Long-serving Disney animator Glen Keane directs this visually inventive musical adventure.

One of the most stunning and conceptually exciting moments of Over the Moon lands early. As Fei Fei (Cathy Ang)’s parents retell the Chinese legend of Chung’e (Phillipa Soo), a goddess who resides on the moon, forever separated from her love Houyi, the picture seamlessly transitions from impressively rendered CG animation to sketchy hand-drawn frames. Director Glen Keane overlaps the family’s affection for traditional tales with an appreciation of traditional animation.

Beyond the retelling of the legend, some 3D scenes have playful 2D doodles dancing around in the background during a montage of the main character working on her rocket. A long-time character animator for Disney, having worked on almost all of the studio’s animated output since Pete’s Dragon in 1977, Keane displays equal reverence for tactile, hand-drawn work as well as the potential of the more untethered computer animation.

Over the Moon engages with tradition on multiple levels, made in the mould of the kind of Disney films that Keane used to work on. One such way: despite what Netflix’s trailers suggest, this is actually a musical, with mostly serviceable songs married to a moving story about a child dealing with the loss of a loved one. The tale of Chang’e is inherently connected to Fei-Fei’s memory of her mother, her belief in the legend inherently tied to her refusal to accept her father’s (John Cho) new relationship with Mrs Zhong (Sandra Oh), of selfishness born from grief.

Many plot points will be instantly familiar to older viewers: a child’s refusal to move on; a parent’s new love; the encroachment of new step siblings. You can calculate the trajectory of each arc the moment it begins. To be fair, one can easily imagine children being swept up in the film’s bold colours. Adults should find a lot to love in the visuals as well, as the story shifts from the lush greens of Fei Fei’s hometown to the cold, expansive negative spaces of the moon, to the luminous, abstract shapes of Lumeria, the hidden moon kingdom ruled over by Chang’e herself.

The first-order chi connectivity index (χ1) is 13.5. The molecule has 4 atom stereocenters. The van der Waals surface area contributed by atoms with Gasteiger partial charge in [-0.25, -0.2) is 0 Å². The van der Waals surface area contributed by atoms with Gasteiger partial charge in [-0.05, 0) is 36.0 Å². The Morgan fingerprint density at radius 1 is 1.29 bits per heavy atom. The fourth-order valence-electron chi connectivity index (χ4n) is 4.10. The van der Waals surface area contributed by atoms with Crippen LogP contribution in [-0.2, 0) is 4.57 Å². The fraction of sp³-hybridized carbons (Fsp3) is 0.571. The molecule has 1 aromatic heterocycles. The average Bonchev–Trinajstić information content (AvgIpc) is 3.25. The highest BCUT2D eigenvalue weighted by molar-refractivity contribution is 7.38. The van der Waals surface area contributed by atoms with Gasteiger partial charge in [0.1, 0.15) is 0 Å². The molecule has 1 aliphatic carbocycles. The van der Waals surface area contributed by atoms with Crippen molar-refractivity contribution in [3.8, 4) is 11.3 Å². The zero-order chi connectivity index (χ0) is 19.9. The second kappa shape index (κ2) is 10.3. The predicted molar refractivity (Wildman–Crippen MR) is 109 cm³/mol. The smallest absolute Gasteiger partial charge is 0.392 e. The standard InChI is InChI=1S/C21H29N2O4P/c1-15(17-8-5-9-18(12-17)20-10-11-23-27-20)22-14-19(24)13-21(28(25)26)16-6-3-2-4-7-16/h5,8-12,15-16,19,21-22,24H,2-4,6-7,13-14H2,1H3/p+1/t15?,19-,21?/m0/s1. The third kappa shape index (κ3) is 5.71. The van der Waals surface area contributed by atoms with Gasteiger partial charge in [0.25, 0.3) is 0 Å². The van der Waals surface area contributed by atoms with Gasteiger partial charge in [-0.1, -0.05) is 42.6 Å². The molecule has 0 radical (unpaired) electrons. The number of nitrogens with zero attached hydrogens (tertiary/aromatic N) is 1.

Throughout Over the Moon, Keane applies the sensibilities of 2D animation to 3D, often flattening images to a single plane and, once Fei Fei arrives on the moon, similarly flattening the brighter tones of Lumeria. So while the story hardly reinvents the coming-of-age wheel, certain stylistic touches make it feel less disposable.

Later, Chang’e’s (re)introduction as an immortal diva pop idol – bursting onto the scene in Alexandra McQueen-esque get-up – marks a shift not just in the film’s art style but in its music as well, moving from a (fairly literal) classical style of musical number to (still fairly literal) dance pop and even hip-hop. While this means that the film is always visually engaging, the rest would have benefitted from more focus.

The main cast could really have done with some more time together, instead of being interrupted by various zany supporting characters (including a mostly annoying mascot character voiced by Ken Jeong). Despite this and the oddly paced, paint-by-numbers narrative, the visuals truly pop, and the film is at once unpredictable and dazzling in its combination of different techniques and styles.

Published 13 Oct 2020




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